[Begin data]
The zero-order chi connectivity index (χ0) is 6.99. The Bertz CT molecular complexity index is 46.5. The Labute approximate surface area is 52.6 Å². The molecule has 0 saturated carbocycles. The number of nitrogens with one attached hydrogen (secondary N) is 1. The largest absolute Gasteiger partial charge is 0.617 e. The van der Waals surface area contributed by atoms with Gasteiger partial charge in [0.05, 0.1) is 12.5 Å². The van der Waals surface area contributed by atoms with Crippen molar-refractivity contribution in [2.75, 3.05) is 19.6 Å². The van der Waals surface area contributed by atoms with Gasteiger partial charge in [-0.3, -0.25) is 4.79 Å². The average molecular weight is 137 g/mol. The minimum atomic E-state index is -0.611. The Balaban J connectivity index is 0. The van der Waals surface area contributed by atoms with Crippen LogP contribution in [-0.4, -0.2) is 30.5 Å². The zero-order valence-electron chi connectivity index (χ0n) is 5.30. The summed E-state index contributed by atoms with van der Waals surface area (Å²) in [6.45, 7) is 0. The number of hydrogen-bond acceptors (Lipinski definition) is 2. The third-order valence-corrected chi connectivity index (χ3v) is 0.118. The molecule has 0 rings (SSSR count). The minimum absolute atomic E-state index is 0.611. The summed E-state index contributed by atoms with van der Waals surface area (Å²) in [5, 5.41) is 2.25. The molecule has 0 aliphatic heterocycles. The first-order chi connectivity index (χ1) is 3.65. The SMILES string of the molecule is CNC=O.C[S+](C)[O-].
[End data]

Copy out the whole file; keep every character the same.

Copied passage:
The zero-order chi connectivity index (χ0) is 6.99. The Bertz CT molecular complexity index is 46.5. The Labute approximate surface area is 52.6 Å². The molecule has 0 saturated carbocycles. The number of nitrogens with one attached hydrogen (secondary N) is 1. The largest absolute Gasteiger partial charge is 0.617 e. The van der Waals surface area contributed by atoms with Gasteiger partial charge in [0.05, 0.1) is 12.5 Å². The van der Waals surface area contributed by atoms with Crippen molar-refractivity contribution in [2.75, 3.05) is 19.6 Å². The van der Waals surface area contributed by atoms with Gasteiger partial charge in [-0.3, -0.25) is 4.79 Å². The average molecular weight is 137 g/mol. The minimum atomic E-state index is -0.611. The Balaban J connectivity index is 0. The van der Waals surface area contributed by atoms with Crippen LogP contribution in [-0.4, -0.2) is 30.5 Å². The zero-order valence-electron chi connectivity index (χ0n) is 5.30. The summed E-state index contributed by atoms with van der Waals surface area (Å²) in [6.45, 7) is 0. The number of hydrogen-bond acceptors (Lipinski definition) is 2. The third-order valence-corrected chi connectivity index (χ3v) is 0.118. The molecule has 0 rings (SSSR count). The minimum absolute atomic E-state index is 0.611. The summed E-state index contributed by atoms with van der Waals surface area (Å²) in [5, 5.41) is 2.25. The molecule has 0 aliphatic heterocycles. The first-order chi connectivity index (χ1) is 3.65. The SMILES string of the molecule is CNC=O.C[S+](C)[O-].